Content warning: Contains mention of sexual assault. 7% of people identified negative issues around coming out as the reason why they are homeless in a new report published on Monday. It was the fifth most cited reason for homelessness, behind addiction, job loss, family break up and domestic violence.
The report, Empowerment to Rights, is based on 100 in-depth interviews with homeless people in Dublin conducted between September and October of last year and was carried out by BABS Empowerment Project and Inner City Helping Homeless. It paints a harrowing picture of what is happening on Dublin’s streets and the lack of supports available to the most vulnerable in society.
One person interviewed for the report said that he became homeless after coming out and divorcing his wife. “I grew up a closet homosexual, when my wife found out she said I was a paedophile. I was beaten up and my family disowned me.” Others spoke of similar stories. “I had to leave my family home when I came out and I had to leave the town I lived in because there were no services available to me.”
40% of respondents said they had experienced sexual assault, including those in the LGBTQ+ community. One respondent detailed how, “The guy said he was not gay, he just wanted to teach me a lesson.” Many spoke of how they were not believed or were too afraid to report the incident and that even when they did, it went nowhere. “I was raped five times and I reported it but the DPP would not push the case forward,” shared another.
88% of the respondents said they had experienced bullying/intimidation while homeless. When asked to elaborate, one respondent said, “For my sexual choice and just being homeless”, another simply responded, “I am gay”.
Last September, Focus Ireland and Belong To carried out research into LGBTQ+ youth homelessness. Some of their main recommendations were for homelessness services to “commission appropriate specialist training from LGBTQI organisations for staff working in the key access points and services” and for Focus Ireland to carry out further research into “the international evidence on the impact of dedicated LGBTQI+ emergency accommodation within homeless services.”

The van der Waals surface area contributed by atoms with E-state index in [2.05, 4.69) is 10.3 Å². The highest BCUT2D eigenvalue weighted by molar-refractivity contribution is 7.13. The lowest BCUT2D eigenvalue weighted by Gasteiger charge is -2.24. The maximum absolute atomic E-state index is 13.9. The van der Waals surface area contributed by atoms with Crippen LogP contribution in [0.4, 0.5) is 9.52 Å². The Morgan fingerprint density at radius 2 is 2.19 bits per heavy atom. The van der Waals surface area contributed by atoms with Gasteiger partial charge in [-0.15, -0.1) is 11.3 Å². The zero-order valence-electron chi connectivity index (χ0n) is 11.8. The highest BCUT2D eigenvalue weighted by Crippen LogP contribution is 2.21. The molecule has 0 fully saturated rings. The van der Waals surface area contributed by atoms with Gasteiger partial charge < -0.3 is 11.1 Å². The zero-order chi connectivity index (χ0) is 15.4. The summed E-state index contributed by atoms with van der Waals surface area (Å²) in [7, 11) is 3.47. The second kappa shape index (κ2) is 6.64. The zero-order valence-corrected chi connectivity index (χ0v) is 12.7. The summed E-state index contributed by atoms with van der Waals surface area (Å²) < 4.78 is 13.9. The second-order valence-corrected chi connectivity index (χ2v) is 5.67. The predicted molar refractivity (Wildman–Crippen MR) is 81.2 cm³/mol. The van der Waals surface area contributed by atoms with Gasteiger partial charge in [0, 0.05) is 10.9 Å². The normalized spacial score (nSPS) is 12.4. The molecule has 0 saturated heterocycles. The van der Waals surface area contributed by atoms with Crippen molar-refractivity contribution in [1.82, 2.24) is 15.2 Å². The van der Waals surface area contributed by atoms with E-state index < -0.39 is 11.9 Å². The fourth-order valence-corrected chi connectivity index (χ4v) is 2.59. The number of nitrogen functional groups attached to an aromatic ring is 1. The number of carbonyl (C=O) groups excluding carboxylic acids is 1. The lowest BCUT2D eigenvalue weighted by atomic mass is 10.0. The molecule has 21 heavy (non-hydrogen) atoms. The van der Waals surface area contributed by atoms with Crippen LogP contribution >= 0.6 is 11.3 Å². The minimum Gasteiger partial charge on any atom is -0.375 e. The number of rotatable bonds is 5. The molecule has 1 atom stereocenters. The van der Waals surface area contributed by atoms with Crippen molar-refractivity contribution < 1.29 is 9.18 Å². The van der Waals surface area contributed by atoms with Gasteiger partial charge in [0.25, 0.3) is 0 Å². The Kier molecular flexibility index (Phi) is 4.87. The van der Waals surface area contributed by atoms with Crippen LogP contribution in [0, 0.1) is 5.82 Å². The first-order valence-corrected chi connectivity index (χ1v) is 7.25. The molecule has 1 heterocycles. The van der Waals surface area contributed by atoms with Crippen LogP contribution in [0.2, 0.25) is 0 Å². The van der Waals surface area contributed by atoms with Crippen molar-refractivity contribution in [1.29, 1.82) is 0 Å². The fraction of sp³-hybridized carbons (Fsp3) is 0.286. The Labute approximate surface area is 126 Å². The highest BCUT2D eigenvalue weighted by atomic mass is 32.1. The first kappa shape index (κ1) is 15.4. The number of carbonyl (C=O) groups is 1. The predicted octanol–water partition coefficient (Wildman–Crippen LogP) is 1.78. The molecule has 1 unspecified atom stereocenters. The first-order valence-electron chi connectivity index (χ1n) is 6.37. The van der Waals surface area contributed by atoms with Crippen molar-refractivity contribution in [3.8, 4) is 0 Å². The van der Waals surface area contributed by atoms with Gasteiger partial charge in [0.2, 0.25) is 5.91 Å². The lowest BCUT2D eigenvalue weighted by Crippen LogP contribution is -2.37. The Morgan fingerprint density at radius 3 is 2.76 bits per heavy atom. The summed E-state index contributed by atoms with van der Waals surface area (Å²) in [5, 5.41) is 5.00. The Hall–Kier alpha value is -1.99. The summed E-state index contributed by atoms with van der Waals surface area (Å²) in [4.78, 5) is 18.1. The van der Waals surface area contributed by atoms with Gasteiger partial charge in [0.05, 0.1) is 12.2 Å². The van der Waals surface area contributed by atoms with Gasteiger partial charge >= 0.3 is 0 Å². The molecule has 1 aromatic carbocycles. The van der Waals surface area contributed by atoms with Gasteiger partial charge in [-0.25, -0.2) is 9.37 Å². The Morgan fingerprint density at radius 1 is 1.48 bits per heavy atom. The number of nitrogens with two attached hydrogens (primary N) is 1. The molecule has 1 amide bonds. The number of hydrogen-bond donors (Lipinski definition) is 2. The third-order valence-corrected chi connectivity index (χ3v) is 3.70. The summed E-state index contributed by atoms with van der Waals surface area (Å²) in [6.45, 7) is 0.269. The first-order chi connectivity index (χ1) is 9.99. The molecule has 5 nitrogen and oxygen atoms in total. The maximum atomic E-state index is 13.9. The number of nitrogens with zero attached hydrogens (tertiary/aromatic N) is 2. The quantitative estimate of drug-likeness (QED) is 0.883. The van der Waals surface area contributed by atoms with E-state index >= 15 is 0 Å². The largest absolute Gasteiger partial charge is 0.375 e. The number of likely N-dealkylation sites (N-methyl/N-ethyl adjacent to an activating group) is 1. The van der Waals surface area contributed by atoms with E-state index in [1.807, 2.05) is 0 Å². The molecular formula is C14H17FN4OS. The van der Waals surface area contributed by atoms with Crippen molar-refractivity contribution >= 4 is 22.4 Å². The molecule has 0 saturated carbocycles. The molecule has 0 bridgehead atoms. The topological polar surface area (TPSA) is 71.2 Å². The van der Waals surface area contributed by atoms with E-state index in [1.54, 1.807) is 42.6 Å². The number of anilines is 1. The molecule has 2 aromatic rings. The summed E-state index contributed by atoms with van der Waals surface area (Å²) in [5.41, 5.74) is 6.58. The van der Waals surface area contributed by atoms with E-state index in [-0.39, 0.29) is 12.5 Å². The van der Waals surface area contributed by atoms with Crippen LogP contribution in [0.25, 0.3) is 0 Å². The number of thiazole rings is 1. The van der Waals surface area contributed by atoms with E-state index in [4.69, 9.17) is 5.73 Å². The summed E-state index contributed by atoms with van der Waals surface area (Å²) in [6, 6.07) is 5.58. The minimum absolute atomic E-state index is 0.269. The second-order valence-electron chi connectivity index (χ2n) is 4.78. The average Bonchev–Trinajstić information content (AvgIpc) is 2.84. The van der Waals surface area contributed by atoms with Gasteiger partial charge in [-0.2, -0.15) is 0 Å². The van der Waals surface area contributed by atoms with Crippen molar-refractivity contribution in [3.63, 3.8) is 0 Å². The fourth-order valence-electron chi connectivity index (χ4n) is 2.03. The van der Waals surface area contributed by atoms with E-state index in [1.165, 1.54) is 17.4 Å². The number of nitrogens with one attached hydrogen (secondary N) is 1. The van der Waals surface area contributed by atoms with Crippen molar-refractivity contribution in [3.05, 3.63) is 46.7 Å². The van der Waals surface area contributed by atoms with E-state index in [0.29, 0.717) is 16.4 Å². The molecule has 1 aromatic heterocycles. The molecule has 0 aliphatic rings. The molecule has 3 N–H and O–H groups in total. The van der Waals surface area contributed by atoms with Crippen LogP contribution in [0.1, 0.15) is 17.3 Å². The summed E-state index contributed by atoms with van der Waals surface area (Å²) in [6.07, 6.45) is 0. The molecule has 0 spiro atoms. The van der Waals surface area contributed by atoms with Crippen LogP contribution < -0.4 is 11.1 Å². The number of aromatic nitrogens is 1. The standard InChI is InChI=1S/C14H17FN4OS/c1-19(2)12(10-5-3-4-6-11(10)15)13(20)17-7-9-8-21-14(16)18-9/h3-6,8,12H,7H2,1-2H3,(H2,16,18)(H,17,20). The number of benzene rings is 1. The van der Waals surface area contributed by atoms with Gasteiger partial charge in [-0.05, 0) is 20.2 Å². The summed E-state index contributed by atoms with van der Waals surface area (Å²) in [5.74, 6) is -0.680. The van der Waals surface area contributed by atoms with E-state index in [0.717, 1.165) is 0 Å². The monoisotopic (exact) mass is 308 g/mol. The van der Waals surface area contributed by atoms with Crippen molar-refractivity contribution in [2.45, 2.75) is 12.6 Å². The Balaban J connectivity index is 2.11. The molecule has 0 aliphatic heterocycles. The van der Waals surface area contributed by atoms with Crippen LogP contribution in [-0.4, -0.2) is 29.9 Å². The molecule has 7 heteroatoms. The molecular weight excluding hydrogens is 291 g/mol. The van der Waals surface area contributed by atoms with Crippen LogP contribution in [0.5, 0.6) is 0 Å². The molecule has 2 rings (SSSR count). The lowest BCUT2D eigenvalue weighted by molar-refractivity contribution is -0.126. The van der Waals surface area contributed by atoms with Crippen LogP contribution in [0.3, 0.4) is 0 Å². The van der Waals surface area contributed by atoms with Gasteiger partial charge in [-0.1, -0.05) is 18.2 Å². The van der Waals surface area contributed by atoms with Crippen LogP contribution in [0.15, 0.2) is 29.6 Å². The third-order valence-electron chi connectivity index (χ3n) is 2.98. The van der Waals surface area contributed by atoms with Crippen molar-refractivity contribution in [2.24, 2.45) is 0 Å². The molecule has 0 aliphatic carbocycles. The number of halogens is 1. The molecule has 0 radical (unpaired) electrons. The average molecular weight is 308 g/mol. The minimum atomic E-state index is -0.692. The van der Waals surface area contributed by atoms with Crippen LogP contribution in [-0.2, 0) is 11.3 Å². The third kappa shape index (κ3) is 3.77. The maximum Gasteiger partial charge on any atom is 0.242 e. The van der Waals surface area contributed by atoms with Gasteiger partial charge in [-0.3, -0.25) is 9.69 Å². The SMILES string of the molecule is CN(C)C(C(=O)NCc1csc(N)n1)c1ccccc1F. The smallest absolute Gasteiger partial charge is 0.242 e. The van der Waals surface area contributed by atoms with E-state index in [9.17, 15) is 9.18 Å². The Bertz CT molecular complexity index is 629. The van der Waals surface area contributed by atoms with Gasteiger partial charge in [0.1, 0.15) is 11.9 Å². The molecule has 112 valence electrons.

This is in keeping with what respondents of the Empowerment to Rights report felt needed to be done. When asked what they wanted the government to do, many wanted to see more LGBTQ+ centred supports. Several mentioned the idea of a LGBTQ+ hostel – “Build a LGBTQ hostel and do it right, have information and be open with people and be strict with this hostel and please build homes.”
The findings underline the “urgent need for comprehensive wraparound support services to be implemented.” They also show “a lack of coordination and communication between many organisations in the sector” which is leading “to service duplication in some instances and in others, a lack of ownership which has prevented an efficient response.” The report also joins the calls of many of the homeless people interviewed for the urgent need to build more houses.
Support for victims of sexual violence is available from Dublin Rape Crisis Centre’s 24-hour helpline, 1800-778888; Men’s Aid Ireland national confidential helpline, 01-5543811. Support for LGBTQ+ people is available from the National LGBT Helpline, 1890 929 539.
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